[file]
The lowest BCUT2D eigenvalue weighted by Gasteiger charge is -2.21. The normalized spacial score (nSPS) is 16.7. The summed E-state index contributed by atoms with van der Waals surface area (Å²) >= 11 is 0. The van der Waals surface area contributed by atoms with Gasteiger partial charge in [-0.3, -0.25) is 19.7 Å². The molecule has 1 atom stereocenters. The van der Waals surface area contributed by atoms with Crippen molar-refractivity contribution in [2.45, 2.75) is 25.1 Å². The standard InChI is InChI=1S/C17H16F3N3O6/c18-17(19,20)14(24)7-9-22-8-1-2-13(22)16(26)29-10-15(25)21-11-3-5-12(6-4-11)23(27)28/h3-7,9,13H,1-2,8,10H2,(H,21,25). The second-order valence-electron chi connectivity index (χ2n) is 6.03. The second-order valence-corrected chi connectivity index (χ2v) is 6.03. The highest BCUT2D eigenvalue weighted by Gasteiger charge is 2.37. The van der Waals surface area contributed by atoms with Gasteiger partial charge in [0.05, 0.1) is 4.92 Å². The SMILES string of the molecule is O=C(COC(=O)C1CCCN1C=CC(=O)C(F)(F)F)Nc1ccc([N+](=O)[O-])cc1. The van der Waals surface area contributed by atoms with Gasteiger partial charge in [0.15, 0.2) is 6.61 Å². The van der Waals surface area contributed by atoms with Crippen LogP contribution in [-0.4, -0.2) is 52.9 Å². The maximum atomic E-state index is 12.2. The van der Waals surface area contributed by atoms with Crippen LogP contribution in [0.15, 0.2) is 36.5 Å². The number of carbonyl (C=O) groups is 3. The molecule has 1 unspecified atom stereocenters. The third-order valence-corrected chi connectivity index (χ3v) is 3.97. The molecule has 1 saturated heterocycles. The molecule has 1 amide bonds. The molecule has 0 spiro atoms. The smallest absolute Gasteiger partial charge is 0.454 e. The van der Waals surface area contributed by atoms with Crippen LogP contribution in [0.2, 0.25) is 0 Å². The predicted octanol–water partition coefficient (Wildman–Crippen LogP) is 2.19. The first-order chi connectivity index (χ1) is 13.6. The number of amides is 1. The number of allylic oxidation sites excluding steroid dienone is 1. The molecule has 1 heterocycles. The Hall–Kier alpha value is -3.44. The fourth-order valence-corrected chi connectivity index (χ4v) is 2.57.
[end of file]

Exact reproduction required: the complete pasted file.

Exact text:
The lowest BCUT2D eigenvalue weighted by Gasteiger charge is -2.21. The normalized spacial score (nSPS) is 16.7. The summed E-state index contributed by atoms with van der Waals surface area (Å²) >= 11 is 0. The van der Waals surface area contributed by atoms with Gasteiger partial charge in [-0.3, -0.25) is 19.7 Å². The molecule has 1 atom stereocenters. The van der Waals surface area contributed by atoms with Crippen molar-refractivity contribution in [2.45, 2.75) is 25.1 Å². The standard InChI is InChI=1S/C17H16F3N3O6/c18-17(19,20)14(24)7-9-22-8-1-2-13(22)16(26)29-10-15(25)21-11-3-5-12(6-4-11)23(27)28/h3-7,9,13H,1-2,8,10H2,(H,21,25). The second-order valence-electron chi connectivity index (χ2n) is 6.03. The second-order valence-corrected chi connectivity index (χ2v) is 6.03. The highest BCUT2D eigenvalue weighted by Gasteiger charge is 2.37. The van der Waals surface area contributed by atoms with Gasteiger partial charge in [0.05, 0.1) is 4.92 Å². The SMILES string of the molecule is O=C(COC(=O)C1CCCN1C=CC(=O)C(F)(F)F)Nc1ccc([N+](=O)[O-])cc1. The van der Waals surface area contributed by atoms with Gasteiger partial charge in [0.15, 0.2) is 6.61 Å². The van der Waals surface area contributed by atoms with Crippen LogP contribution in [-0.4, -0.2) is 52.9 Å². The maximum atomic E-state index is 12.2. The van der Waals surface area contributed by atoms with Crippen LogP contribution in [0.15, 0.2) is 36.5 Å². The number of carbonyl (C=O) groups is 3. The molecule has 1 unspecified atom stereocenters. The third-order valence-corrected chi connectivity index (χ3v) is 3.97. The molecule has 1 saturated heterocycles. The molecule has 1 amide bonds. The molecule has 0 spiro atoms. The smallest absolute Gasteiger partial charge is 0.454 e. The van der Waals surface area contributed by atoms with Crippen LogP contribution in [0.2, 0.25) is 0 Å². The predicted octanol–water partition coefficient (Wildman–Crippen LogP) is 2.19. The first-order chi connectivity index (χ1) is 13.6. The number of amides is 1. The number of allylic oxidation sites excluding steroid dienone is 1. The molecule has 1 heterocycles. The Hall–Kier alpha value is -3.44. The fourth-order valence-corrected chi connectivity index (χ4v) is 2.57.